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Chapter 1: Doing Business In Tunisia
Market Overview
Market Challenges
Market Opportunities
Market Entry Strategy

Market Overview

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Tunisia is strategically located in the heart of the southern Mediterranean coast
and is an ideal platform for business with Europe, North Africa, and Sub-Saharan
Africa. It has the most diversified economy in the region and with a population of
slightly over 10 million, it has one of the highest standards of living on the
continent. The country does not have vast reserves of hydrocarbons like its
neighbors Algeria and Libya, but historically has prospered under long-standing
government policies to develop manufacturing, tourism, and agriculture. At the
same time, social programs have limited population growth, provided a high
standard of education, and ensured a quality standard of living for many
Tunisians. On January 14, 2011, after nearly a month of protests, President Ben
Ali fled Tunisia and a government was formed to manage Tunisia's transition to
democracy. On October 23, 2011, Tunisia held historic free and transparent
elections for a constituent assembly charged with drafting a new constitution,
appointing a government, and preparing for elections of a new president and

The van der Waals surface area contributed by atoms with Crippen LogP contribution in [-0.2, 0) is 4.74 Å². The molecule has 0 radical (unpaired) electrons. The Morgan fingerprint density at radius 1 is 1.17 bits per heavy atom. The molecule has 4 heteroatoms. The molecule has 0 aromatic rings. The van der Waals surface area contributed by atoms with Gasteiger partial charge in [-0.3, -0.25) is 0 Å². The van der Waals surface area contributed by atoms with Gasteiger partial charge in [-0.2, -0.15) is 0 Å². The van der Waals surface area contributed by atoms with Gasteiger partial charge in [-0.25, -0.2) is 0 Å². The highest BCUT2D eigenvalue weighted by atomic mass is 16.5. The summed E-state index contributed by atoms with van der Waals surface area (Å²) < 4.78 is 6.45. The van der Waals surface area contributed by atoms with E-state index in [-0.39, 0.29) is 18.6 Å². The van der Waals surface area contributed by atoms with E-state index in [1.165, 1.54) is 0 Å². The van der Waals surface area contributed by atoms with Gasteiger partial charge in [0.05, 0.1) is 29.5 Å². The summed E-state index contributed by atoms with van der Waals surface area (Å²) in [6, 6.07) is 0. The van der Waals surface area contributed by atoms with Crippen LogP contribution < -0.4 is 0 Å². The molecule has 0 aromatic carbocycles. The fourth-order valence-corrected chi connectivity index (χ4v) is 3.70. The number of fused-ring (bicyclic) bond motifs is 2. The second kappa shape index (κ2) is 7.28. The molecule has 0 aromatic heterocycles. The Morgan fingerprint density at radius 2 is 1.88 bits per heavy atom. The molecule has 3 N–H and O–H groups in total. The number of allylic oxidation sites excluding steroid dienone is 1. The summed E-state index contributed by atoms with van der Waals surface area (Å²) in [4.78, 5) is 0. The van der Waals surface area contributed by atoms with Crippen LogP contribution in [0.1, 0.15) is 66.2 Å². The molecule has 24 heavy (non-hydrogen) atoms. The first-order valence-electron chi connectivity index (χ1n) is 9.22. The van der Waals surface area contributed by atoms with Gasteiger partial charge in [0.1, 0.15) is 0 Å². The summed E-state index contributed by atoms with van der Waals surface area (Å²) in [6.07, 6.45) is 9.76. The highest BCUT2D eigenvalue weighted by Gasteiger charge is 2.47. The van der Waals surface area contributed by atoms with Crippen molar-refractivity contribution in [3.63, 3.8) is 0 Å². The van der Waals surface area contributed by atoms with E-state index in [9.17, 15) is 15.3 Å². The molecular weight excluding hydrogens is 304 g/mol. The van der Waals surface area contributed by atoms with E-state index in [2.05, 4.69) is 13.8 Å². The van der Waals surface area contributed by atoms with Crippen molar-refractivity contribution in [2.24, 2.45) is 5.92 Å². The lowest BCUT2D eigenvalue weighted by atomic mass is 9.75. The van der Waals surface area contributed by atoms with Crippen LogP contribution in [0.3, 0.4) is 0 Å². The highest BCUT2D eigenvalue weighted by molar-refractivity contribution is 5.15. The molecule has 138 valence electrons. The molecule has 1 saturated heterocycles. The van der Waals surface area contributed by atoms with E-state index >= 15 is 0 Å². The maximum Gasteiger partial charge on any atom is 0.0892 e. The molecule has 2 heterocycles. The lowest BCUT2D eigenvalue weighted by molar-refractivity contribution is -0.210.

parliament. A government reshuffle in March 2013 included more technocrats in
ministerial positions although the Islamist Nahda party continues to lead the
three-party governing coalition. The slow pace of progress on the political
transition, coupled with security challenges, has led to a risk-averse attitude from
local and international investors looking to participate in the Tunisian economy.
In parallel, lender confidence has been reduced by the downgrading of Tunisian
debt to junk status by ratings agencies Moody's, Standard & Poor's, and Fitch
during 2012 and 2013. The business climate has not changed dramatically over
the course of 2012 and early 2013, but Tunisia may enact policy changes
intended to attract more foreign investment and create jobs.
Tunisia's past policies have resulted in a skilled, low-cost workforce. The 22.9%
national illiteracy rate is one of the lowest in North Africa and the Middle East.
The International Monetary Fund (IMF) World Economic Outlook estimates the
average annual income per capita to be $ 4,152 and the GDP based on
Purchasing Power Parity (PPP) per capita to be $9,698.
The Tunisian economy, which maintained a steady average annual growth rate
of about 4.5% between 2004 and 2009, grew by 3.6% in 2012 up from -1.9% in
2011, according to official Government of Tunisia (GOT) statistics. This recovery
was due to growth in manufacturing (1.8% up from -4.2% in 2011) and merchant